By Purple Romero
A dead whale filled with plastic trash. Containers of trash shipped back to a foreign country after six years. The problem of plastic waste and the Philippines have different portraitures, including these two, unsheathing concerns on pollution and even tension in foreign relations.
What should be included in this imagery however, is that of the Philippines linking the reduction of plastic waste into its strategy to mitigate climate change, especially as the country aims to finish its revision of its Nationally Determined Contribution or NDC this year. The NDC contains the targets and climate actions pertaining to mitigation and adaptation.
“The timeline for the NDC is 2019, December 2019,” Ayesha Sharapuddin, Planning Officer of the Climate Change Commission said at the sidelines of the Innovate4Climate forum in Singapore, which was held from June 4-7.
“Sectors covered for mitigation are waste, agriculture, industry, transport and energy”.
The waste sector contributed 7 percent to the country’s total carbon emissions in 2012, according to the World Resources Institute Climate Analysis Indicators Tool.
Part of that waste is a massive amount of plastic. The Global Alliance for Incinerator Alternatives said in its March 2019 report that “Filipinos use more than 163 million plastic sachet packets, 48 million shopping bags and 45 million thin film bags daily”.
Plastic emits greenhouse gas at each phase of its life cycle – from its refining and manufacture to the end of its useful life, as detailed in the May 2019 report “Plastic & Climate: The Hidden Costs of a Plastic Planet”.
“If plastic production and use grow as currently planned, by 2030, emissions could reach 1.34 gigatons per year—equivalent to the emissions released by more than 295 500-megawatt coal power plants,” the report from the Center of International Environmental Law said.
“Smart people live in smart cities”
But even as the Philippines uses a lot of plastic, it does not produce them – a reality which applies to other developing countries such as Thailand and Indonesia.
“Plastic leakage is happening in this part of the world but plastic is produced in the Western world,” Anjali Acharya, senior environmental specialist from the World Bank said.
Experts said this is why a shift into circular economy can be an optimal way in reducing emissions both within countries where plastic is produced and where it is most used.
Circular economy is designed to remove waste from the equation through the reuse of materials.
Philippines’ neighboring countries Thailand and Indonesia have examples of public and private efforts in adopting circular economy.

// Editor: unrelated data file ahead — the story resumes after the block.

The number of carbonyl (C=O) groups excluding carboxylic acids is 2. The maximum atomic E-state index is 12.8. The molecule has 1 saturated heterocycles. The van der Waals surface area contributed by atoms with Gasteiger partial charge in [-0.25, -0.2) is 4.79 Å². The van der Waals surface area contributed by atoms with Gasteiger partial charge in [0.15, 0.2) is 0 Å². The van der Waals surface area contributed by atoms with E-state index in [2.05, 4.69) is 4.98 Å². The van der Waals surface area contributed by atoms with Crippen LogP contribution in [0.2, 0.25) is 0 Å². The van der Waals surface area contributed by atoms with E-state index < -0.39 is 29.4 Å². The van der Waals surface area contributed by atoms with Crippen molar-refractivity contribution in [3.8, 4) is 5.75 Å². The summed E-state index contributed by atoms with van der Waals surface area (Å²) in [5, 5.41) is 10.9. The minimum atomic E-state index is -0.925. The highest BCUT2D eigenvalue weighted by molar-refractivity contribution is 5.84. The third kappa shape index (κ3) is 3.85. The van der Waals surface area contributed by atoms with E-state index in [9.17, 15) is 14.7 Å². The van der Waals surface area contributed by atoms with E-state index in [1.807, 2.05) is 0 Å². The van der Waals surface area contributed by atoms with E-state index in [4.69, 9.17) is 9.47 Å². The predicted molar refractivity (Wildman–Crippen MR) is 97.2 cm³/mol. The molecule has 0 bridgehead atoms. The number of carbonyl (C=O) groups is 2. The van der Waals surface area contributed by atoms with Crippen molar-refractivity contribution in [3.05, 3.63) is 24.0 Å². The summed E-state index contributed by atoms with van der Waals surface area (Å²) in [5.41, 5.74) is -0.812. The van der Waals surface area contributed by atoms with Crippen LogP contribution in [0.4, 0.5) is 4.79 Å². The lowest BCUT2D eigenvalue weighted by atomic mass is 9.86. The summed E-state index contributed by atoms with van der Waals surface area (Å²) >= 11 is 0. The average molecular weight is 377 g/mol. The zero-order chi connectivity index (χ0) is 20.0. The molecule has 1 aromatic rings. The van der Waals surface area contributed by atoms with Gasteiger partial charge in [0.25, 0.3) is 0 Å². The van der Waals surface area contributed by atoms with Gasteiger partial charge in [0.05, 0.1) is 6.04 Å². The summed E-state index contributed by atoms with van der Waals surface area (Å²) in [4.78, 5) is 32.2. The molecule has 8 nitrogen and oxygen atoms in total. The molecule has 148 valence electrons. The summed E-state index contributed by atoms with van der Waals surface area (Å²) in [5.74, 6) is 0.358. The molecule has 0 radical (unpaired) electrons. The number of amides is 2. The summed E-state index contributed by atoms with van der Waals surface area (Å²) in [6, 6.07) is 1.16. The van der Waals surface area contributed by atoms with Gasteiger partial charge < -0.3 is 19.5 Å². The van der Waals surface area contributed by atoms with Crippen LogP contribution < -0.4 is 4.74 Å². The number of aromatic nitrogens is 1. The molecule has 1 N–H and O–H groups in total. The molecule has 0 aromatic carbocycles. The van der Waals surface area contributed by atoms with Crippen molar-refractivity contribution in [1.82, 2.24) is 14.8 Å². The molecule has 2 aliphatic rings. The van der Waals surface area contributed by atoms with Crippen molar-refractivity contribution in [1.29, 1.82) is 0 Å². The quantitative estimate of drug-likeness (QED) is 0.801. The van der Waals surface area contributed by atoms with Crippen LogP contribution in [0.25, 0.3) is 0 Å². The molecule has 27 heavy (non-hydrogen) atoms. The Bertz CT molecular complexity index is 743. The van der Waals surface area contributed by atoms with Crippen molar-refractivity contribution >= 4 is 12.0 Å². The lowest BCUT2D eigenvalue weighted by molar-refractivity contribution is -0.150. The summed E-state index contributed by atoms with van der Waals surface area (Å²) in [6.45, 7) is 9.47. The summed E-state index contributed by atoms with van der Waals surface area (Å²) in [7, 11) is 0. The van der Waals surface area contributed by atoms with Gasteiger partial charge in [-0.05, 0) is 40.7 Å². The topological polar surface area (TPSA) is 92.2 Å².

Just this March, Indonesia’s Ministries of Maritime Affairs and Environment and Forestry teamed up with the Global Plastic Action Partnership to gather data which could be used to substitute materials, decrease overpackaging and increase recycle rates.
In Thailand, AMATA Corporation Public Company Limited, Chemicals Business of Siam Cement Group worked together to build recycled plastic roads in AMATA’s “smart city” of Chonburi, called as such because the said site aims to operate businesses with minimal environmental impacts.
“The calculated cost is 5-6 percent of the regular cost. The capacity of the plastic road to be heat and water resistant is also higher,” Lena Ng, Amata Corporation Public Company’s chief investment officer said.
“Why wouldn’t I invest in this project when I can have savings and can contribute to sustainability?” she said, adding that it’s the sensible way to go. “Smart people live in smart cities”.
“Each country now has to recycle its own waste”
It’s going to take a mix of incentives and a strong enforcement of regulations to really make the shift happen, however.
Bradley Busetto director of the Global Centre for Technology, Innovation and Sustainable Development at UNDP said that for the Philippines, the key is to extend incentives to companies so they can make the products made from circular economy more accessible to the public.
“Philippines should incentivize companies rather than tax people, rather than punishing them for consuming”, he said.
“For the time being, the government should definitely raise awareness but at the same time there are many companies already aware of this movement so do the non-fiscal incentive, like a reward, to recognize their effort,” Koji Fukuda, chief advisor of the Japan International Cooperation Agency, said.
Koji said that even as developing countries pursue circular economy, developed countries must also do so in an aggressive pace in light of stronger calls to ban the import of waste. China has already prohibited the import of some 24 types of waste in January 2018 as part of its efforts reduce pollution.
“Developed countries must find a way to reduce waste within their own territory”, he said.
“No doubt, there has been a major overhaul on the recycling industry after the import ban in China,” Raul Amerigo Torralba, Asia Pacific regional director of Contenur SL said.
It’s a move which complements the amendment of the Basel Convention in May 2019, as governments made global trade in plastic waste more transparent.
“No country will now be able export waste that is not properly labelled. It should have come earlier,” he added.
Torralba is not optimistic though that developed countries can do it easily – EU, for one, has set a target of recycling at least 50 percent of municipal waste by 2020, but he believes a significant number of member-countries will be not be able to meet it.
“Recycling should be profitable, but it’s not easy”.
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